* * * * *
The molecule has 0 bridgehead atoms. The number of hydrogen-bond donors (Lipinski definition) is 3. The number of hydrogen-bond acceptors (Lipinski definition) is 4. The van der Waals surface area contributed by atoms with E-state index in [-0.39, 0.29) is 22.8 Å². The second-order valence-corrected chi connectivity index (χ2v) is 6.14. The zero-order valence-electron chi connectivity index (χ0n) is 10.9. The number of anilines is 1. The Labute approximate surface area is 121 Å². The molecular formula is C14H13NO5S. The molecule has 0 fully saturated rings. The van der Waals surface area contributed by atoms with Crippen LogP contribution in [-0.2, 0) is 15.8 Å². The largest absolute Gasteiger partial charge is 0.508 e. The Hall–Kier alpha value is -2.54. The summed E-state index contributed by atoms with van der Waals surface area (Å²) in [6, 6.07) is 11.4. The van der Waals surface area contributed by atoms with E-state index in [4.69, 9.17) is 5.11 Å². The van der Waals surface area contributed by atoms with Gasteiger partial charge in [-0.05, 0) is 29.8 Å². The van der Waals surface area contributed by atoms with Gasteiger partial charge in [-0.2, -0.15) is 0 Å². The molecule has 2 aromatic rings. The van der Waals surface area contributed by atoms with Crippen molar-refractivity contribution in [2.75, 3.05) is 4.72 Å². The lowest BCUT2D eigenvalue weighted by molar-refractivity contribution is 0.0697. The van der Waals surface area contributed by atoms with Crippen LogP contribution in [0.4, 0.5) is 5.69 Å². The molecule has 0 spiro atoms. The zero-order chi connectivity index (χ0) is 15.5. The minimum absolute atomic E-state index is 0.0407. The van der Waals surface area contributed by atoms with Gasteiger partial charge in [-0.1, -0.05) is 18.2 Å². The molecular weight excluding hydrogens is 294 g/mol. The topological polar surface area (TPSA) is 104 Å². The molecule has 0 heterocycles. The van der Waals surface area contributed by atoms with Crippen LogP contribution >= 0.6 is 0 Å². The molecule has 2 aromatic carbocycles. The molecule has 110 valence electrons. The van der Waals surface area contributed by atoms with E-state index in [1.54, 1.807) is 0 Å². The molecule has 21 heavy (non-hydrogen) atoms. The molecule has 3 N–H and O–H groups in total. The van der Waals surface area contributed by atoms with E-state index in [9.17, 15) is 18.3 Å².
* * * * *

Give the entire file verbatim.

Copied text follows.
The molecule has 0 bridgehead atoms. The number of hydrogen-bond donors (Lipinski definition) is 3. The number of hydrogen-bond acceptors (Lipinski definition) is 4. The van der Waals surface area contributed by atoms with E-state index in [-0.39, 0.29) is 22.8 Å². The second-order valence-corrected chi connectivity index (χ2v) is 6.14. The zero-order valence-electron chi connectivity index (χ0n) is 10.9. The number of anilines is 1. The Labute approximate surface area is 121 Å². The molecular formula is C14H13NO5S. The molecule has 0 fully saturated rings. The van der Waals surface area contributed by atoms with Crippen LogP contribution in [-0.2, 0) is 15.8 Å². The largest absolute Gasteiger partial charge is 0.508 e. The Hall–Kier alpha value is -2.54. The summed E-state index contributed by atoms with van der Waals surface area (Å²) in [6, 6.07) is 11.4. The van der Waals surface area contributed by atoms with E-state index in [4.69, 9.17) is 5.11 Å². The van der Waals surface area contributed by atoms with Gasteiger partial charge in [-0.05, 0) is 29.8 Å². The van der Waals surface area contributed by atoms with Gasteiger partial charge in [-0.2, -0.15) is 0 Å². The molecule has 2 aromatic rings. The van der Waals surface area contributed by atoms with Crippen molar-refractivity contribution in [2.75, 3.05) is 4.72 Å². The lowest BCUT2D eigenvalue weighted by molar-refractivity contribution is 0.0697. The van der Waals surface area contributed by atoms with Crippen LogP contribution in [0.4, 0.5) is 5.69 Å². The molecule has 0 spiro atoms. The zero-order chi connectivity index (χ0) is 15.5. The minimum absolute atomic E-state index is 0.0407. The van der Waals surface area contributed by atoms with Gasteiger partial charge in [-0.1, -0.05) is 18.2 Å². The molecular weight excluding hydrogens is 294 g/mol. The topological polar surface area (TPSA) is 104 Å². The molecule has 0 heterocycles. The van der Waals surface area contributed by atoms with Crippen LogP contribution >= 0.6 is 0 Å². The molecule has 2 aromatic carbocycles. The molecule has 110 valence electrons. The van der Waals surface area contributed by atoms with E-state index in [1.54, 1.807) is 0 Å². The molecule has 21 heavy (non-hydrogen) atoms. The molecule has 3 N–H and O–H groups in total. The van der Waals surface area contributed by atoms with E-state index in [9.17, 15) is 18.3 Å².